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    I’m much, much more interested in this kind of “here are gotchas I’ve experienced using this thing that I actually really like and would still recommend” than bilious tear-downs

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      We had to build a custom updater for Peerio (reusing parts from electron-builder and the Electron-native updater), because none of the current ones satisfied our requirements. While electron-builder’s updater and Squirrel.Mac verify signatures, they do so using the native code signing tools and checking that the company name in the certificate matches. Instead, we publish a plain-text manifest signed with OpenBSD’s signify (our version, but compatible format), which looks like this:

      untrusted comment: Peerio Updater manifest
      version: 2.37.1
      urgency: mandatory
      date: 2017-09-15T18:16:09.343Z
      linux-x64-file: https://github.com/PeerioTechnologies/peerio-desktop/releases/download/v2.37.1/peerio-2-linux-x86_64.AppImage
      linux-x64-sha512: d135a90809eace24cd741c97bb0044c5ab9b76c65e8bd6d6a8711f47e36e6070310b9e40b08f43660491ff3a29c89ce2a8bd452bf9912ee615a9c378db7b33d9
      linux-x64-size: 69271552

      We distribute two public keys with the program (one main and one backup); the program downloads this manifest, verifies signature, downloads the installer file for the current platform, verifies its hash and then perform the installation. As soon as we have the update, we just publish the new manifest into the location that the app checks and that’s it. Static files everywhere.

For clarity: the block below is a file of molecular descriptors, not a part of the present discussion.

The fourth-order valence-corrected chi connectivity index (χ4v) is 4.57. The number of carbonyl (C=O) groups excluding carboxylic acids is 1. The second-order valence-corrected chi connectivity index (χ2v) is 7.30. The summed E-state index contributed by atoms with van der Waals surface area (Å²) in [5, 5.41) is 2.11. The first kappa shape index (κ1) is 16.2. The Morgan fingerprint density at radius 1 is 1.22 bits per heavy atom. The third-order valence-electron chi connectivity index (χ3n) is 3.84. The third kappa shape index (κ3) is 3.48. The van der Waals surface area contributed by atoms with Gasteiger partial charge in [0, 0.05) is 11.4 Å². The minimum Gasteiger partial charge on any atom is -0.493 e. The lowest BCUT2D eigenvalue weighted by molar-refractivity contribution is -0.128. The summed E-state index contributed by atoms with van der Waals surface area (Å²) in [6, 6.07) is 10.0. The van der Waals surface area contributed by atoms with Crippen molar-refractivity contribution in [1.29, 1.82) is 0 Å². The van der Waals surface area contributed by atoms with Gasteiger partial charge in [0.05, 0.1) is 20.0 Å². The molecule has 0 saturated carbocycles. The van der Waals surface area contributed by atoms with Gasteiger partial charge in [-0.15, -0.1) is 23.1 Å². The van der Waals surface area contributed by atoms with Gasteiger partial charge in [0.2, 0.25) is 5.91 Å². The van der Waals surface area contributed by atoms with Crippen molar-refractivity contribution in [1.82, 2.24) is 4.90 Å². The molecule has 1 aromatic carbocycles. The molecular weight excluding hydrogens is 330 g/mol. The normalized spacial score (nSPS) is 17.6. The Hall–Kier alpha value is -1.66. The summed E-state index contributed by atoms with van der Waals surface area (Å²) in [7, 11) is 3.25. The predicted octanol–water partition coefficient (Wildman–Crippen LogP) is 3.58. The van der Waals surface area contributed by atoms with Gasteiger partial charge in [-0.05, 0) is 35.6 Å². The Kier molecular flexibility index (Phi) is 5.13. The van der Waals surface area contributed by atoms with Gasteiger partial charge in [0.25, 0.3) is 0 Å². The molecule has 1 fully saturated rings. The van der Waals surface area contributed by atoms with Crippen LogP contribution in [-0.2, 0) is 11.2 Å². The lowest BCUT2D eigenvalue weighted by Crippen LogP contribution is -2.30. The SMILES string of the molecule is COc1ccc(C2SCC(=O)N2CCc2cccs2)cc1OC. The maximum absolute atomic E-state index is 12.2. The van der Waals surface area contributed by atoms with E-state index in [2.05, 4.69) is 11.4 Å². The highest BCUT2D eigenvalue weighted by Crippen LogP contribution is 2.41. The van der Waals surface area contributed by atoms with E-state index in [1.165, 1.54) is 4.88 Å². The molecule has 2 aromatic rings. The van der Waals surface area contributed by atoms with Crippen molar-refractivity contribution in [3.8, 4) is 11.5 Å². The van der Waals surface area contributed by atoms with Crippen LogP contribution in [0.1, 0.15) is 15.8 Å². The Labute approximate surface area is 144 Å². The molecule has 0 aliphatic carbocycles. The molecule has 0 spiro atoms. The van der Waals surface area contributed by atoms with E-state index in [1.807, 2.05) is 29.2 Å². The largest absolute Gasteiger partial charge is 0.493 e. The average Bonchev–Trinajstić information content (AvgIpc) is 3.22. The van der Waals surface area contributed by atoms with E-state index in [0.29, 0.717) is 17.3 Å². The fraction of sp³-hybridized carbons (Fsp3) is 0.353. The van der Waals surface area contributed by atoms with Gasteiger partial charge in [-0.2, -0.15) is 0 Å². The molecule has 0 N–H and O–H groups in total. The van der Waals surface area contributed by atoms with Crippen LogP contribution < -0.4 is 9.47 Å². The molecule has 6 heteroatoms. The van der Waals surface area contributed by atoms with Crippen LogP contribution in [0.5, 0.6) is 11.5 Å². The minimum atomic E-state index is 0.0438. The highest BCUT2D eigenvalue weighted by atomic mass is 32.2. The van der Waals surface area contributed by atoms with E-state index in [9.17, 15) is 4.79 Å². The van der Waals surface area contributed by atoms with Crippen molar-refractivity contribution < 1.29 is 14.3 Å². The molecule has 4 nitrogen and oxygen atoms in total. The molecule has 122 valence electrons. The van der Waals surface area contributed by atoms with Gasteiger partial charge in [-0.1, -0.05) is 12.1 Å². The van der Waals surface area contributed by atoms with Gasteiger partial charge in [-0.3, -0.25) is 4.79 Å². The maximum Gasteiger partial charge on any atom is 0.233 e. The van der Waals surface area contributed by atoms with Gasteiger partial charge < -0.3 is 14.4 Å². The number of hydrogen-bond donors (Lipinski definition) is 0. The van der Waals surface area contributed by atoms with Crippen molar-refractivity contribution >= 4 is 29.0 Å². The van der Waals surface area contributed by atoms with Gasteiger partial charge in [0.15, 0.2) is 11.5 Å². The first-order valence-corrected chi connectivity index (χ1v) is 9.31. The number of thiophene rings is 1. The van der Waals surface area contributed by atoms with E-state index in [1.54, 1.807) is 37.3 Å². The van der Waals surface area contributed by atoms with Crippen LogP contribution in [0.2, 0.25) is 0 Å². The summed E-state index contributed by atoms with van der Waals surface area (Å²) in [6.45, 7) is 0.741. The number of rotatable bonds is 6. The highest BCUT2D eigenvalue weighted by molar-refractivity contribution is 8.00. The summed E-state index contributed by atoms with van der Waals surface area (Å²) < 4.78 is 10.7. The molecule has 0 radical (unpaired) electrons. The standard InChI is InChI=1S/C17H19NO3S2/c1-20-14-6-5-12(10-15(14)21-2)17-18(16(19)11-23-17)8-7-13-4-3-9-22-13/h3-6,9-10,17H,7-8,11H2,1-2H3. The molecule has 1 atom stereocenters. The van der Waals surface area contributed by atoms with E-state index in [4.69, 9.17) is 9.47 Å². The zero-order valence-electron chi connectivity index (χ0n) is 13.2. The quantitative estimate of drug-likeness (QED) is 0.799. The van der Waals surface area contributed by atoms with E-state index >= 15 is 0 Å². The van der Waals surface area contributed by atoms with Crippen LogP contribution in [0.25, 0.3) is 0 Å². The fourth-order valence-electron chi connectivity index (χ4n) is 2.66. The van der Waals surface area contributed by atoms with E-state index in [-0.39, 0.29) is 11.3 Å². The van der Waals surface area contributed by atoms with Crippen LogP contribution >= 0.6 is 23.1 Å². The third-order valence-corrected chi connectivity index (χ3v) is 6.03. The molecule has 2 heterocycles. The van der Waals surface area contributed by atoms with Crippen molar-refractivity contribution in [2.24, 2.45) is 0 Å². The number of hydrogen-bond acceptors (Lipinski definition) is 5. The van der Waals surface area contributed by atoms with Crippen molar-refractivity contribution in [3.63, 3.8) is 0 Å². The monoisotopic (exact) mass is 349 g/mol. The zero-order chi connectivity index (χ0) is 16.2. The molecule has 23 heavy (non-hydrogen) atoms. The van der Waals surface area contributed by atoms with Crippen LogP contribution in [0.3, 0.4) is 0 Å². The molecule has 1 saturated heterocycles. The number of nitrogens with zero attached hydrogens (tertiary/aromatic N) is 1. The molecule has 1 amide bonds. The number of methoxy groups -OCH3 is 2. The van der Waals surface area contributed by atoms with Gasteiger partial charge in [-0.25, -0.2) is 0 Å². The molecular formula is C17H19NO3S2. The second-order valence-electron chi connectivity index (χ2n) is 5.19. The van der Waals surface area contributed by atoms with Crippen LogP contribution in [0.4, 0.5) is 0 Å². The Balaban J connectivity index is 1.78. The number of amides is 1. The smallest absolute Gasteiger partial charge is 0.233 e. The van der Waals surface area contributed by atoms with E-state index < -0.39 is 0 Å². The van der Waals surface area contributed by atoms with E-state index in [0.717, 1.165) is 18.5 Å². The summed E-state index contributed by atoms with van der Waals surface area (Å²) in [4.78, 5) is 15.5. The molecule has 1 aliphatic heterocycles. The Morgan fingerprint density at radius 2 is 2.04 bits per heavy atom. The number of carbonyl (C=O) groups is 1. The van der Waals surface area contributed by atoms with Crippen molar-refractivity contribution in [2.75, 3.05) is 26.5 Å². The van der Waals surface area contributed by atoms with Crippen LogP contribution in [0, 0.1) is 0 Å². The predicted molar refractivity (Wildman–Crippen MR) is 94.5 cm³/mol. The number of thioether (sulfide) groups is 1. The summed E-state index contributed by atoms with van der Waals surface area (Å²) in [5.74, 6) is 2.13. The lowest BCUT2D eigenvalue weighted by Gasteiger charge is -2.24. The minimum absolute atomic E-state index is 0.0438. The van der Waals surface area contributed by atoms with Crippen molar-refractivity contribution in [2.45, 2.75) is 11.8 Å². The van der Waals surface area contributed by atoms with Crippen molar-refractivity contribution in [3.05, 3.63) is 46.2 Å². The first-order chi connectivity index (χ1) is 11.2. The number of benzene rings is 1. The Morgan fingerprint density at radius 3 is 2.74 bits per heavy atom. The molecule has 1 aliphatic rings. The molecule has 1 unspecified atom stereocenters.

Nothing new to this, it’s what secure updaters have been doing for a long time (e.g. Sparkle on Mac), but somehow with the web world, this has been forgotten and rewritten, with Node update servers and complicated code signing with unreliable PKI.

      This also allows us to implement a public chain of trusted hashes in the future, making sure everyone gets the same update in a verifiable way.

      Simple signed plaintext manifest is also convenient to parse with Unix tools, making it easy to verify signature manually before downloading binaries (you’ll have to get our signify public keys for that, of course).

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        I like the obfuscation part :D

        if your static password leaks you’re not winning anything

        uh… “leaks”, yeah. if you want to actually use the package you encrypted, the password has to be included in the code, or downloaded from somewhere — either way ends up on the client’s memory.